Unlocking MYSTERIES of the Mind

Brain researchers find themselves facing twin challenges: the study of mental illness and the scarcity of donated organ.

Science & Technology

July 23, 2000|By Frank D. Roylance | Frank D. Roylance,Sun Staff

BETHESDA -- You snap on a pair of latex gloves and stand there uneasily while Cyndi Weikert, a brain researcher at the National Institute of Mental Health, reaches into a wide-mouth plastic tub and lifts out a human brain.

In your hands, it is cool to the touch, pliant and slippery like a big, wrinkly, hard-boiled egg. It has the heft of a small melon.

You hold it carefully, and turn it. Gently, as you would a tiny newborn. For not so long ago this was someone -- or at least someone's mind, the seat of all their memories, their dreams, their hopes and fears.

FOR THE RECORD - An article about brain research in Sunday's Arts & Society section gave the wrong phone number for information about brain donation for medical research. The number for the National Alliance for the Mentally Ill is 800-950-6264.
The Sun regrets the error.

Weikert points out the prefrontal cortex, behind the forehead, where we do our planning, have our insights and weigh our actions.

Our language abilities are here, on the side above the ear, she says. And if we stimulate this area, your arm would move; here, your leg. In the back, here, is the occipital lobe, where we "see."

You're actually holding just half a brain, the right half, for there are no whole brains at this brain bank. There also are no brains steeping in glass beakers, nourished by bubbling fluids, or communicating with white-coated scientists through a halo of electrodes, as so often seen in old horror movies.

And "It's not really a 'bank,' " says Dr. Joel E. Kleinman, neuropathology chief in the institute's Clinical Brain Disorders Branch, who runs the place.

This warren of labs and offices on the fourth floor of the Clinical Center at the institute in Bethesda is where two dozen scientists probe other people's donated brains, seeking to unwrap the mysteries of mental illness.

"To do the research we care most about, schizophrenia research," Kleinman says, "we have to collect the brains of people with a diagnosis of schizophrenia." Researchers also want the brains of immediate family members of the mentally ill, and of "controls" -- people with normal brains -- for comparison.

The institute brain lab is one of dozens of research facilities doing similar work across the country and around the world. The largest is the Harvard Brain Tissue Resource Center, in Belmont, Mass.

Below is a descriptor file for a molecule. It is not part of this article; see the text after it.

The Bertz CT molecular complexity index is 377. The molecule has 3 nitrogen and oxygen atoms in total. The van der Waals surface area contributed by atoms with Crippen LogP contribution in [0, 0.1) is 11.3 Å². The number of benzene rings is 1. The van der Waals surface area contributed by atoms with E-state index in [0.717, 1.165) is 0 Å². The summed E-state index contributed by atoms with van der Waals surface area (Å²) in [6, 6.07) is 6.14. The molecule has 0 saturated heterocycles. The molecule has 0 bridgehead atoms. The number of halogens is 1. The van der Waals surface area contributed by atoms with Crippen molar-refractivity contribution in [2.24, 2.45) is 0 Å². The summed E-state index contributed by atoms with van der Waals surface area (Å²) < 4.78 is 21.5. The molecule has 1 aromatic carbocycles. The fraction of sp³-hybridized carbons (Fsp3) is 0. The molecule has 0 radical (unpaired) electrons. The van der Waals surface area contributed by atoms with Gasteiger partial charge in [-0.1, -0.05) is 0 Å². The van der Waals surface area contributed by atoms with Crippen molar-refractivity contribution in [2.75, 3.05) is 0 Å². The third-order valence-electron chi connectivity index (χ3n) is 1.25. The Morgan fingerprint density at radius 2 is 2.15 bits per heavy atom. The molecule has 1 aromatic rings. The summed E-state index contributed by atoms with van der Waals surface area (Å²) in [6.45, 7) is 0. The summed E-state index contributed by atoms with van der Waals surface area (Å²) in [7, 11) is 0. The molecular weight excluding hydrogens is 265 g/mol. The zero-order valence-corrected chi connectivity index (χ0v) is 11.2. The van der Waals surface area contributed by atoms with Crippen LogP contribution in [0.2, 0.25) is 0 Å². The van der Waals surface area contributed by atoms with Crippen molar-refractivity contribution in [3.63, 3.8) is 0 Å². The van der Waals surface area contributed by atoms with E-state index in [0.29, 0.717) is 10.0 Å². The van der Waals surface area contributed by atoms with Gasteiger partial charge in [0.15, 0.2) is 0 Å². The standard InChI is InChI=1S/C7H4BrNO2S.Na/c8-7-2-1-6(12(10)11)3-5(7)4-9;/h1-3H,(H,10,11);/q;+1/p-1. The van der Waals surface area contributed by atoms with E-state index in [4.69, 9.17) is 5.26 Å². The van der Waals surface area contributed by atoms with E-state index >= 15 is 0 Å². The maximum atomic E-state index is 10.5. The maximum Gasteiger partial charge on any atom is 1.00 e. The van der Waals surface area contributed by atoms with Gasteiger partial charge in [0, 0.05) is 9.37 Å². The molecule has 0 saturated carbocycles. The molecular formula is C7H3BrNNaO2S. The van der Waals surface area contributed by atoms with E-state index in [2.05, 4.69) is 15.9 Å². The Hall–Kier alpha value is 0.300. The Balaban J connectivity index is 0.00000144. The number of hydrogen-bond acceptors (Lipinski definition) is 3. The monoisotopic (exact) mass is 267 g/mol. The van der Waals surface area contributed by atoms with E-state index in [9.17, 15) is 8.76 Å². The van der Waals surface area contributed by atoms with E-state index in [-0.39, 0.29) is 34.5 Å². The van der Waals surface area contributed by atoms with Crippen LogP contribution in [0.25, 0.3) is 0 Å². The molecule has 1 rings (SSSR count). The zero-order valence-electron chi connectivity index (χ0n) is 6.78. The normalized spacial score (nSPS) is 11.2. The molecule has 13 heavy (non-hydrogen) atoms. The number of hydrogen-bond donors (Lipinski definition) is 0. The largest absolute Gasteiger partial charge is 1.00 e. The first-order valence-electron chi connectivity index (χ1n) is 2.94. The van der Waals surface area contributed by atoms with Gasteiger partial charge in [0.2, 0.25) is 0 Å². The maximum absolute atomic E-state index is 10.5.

In Baltimore, the University of Maryland has the Brain and Tissue Bank for Developmental Disorders. The bank works with patient and family support groups to gather about 120 brain donations annually for research into Down syndrome and other childhood chromosomal or neurodevelopmental disorders.

Also at UM is the Maryland Brain Collection, part of the Maryland Psychiatric Research Center, which focuses on schizophrenia studies and seeks donations in cooperation with the Maryland Office of the Chief Medical Examiner.

"This is not research for the faint of heart," Kleinman says. "You sort of have to believe in this."

To relieve suffering

Kleinman clearly does. He has been calling bereaved families and asking for brains for 23 years. It is delicate, and it is difficult, he says. But it is done, ultimately, to relieve mental illness and suffering among the living.

"A lot of the people who say no, say no quickly," he says. "Others say yes so fast, because they had schizophrenic relatives, or someone who committed suicide, and they want something done. It's a terrible tragedy."

Schizophrenia is a devastating mental illness that afflicts about 1 percent of the population.

It typically emerges in early adulthood, and it is characterized by hallucinations and delusions that leave its victims unable to live peacefully and productively in society.

Its origins are rooted somehow in brain chemistry, and in the genetics that orchestrate the expression of that chemistry. Psychotropic drugs -- those which alter perception or behavior -- can hold the schizophrenic's symptoms at bay, but only so long as he or she takes them regularly.

A "cure," if there is one, could emerge from new understandings of the genetic origins of the illness, the sort that are beginning to emerge from the donated brains in Kleinman's lab, and others like it.

Nearly all the brains used in the institute's brain lab are collected from the District of Columbia's Office of the Chief Medical Examiner.

Every violent, sudden or unexplained death in the district is reviewed by the medical examiner's office, and each year about 1,300 of those bodies are autopsied, according to Dr. Jonathan L. Arden, the chief medical examiner.

And nearly every morning, Kleinman or an associate is on hand at the medical examiner's office, or on the phone, to review the day's cases.

"We're given the opportunity to ask the family of the deceased whether they are willing, after the autopsy, to let the brain be donated for research purposes," Kleinman says.

Arden says it is "a rare opportunity to be able to create such a huge tissue resource. Brain research is very difficult; it's hard to get the right specimens and hard to get them in the right condition. It's a monumental and mind-boggling undertaking."

The protocol of asking

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